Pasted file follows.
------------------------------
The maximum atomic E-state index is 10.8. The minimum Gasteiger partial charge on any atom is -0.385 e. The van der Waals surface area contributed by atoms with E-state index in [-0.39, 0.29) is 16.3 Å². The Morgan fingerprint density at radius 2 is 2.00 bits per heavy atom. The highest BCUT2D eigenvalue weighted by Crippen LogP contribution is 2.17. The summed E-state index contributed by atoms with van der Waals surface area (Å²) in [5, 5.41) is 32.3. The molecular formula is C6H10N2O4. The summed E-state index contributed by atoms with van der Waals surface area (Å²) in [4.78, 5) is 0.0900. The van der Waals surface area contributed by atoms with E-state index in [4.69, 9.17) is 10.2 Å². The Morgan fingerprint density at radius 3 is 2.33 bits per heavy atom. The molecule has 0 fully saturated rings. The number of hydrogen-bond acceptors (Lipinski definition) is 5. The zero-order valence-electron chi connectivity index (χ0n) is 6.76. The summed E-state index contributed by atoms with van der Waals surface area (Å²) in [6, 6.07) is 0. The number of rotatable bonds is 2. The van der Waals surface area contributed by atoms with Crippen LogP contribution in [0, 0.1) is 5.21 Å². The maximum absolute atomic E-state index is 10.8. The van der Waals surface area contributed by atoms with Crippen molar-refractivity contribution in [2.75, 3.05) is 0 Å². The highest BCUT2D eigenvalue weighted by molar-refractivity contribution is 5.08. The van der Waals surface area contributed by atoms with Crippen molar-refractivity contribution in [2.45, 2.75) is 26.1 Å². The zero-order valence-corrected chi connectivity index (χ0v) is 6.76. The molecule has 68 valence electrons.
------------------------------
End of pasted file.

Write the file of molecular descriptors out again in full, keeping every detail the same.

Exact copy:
The maximum atomic E-state index is 10.8. The minimum Gasteiger partial charge on any atom is -0.385 e. The van der Waals surface area contributed by atoms with E-state index in [-0.39, 0.29) is 16.3 Å². The Morgan fingerprint density at radius 2 is 2.00 bits per heavy atom. The highest BCUT2D eigenvalue weighted by Crippen LogP contribution is 2.17. The summed E-state index contributed by atoms with van der Waals surface area (Å²) in [5, 5.41) is 32.3. The molecular formula is C6H10N2O4. The summed E-state index contributed by atoms with van der Waals surface area (Å²) in [4.78, 5) is 0.0900. The van der Waals surface area contributed by atoms with E-state index in [4.69, 9.17) is 10.2 Å². The Morgan fingerprint density at radius 3 is 2.33 bits per heavy atom. The molecule has 0 fully saturated rings. The number of hydrogen-bond acceptors (Lipinski definition) is 5. The zero-order valence-electron chi connectivity index (χ0n) is 6.76. The summed E-state index contributed by atoms with van der Waals surface area (Å²) in [6, 6.07) is 0. The number of rotatable bonds is 2. The van der Waals surface area contributed by atoms with Crippen LogP contribution in [0, 0.1) is 5.21 Å². The maximum absolute atomic E-state index is 10.8. The van der Waals surface area contributed by atoms with Crippen molar-refractivity contribution in [2.75, 3.05) is 0 Å². The highest BCUT2D eigenvalue weighted by molar-refractivity contribution is 5.08. The van der Waals surface area contributed by atoms with Crippen molar-refractivity contribution in [2.45, 2.75) is 26.1 Å². The zero-order valence-corrected chi connectivity index (χ0v) is 6.76. The molecule has 68 valence electrons.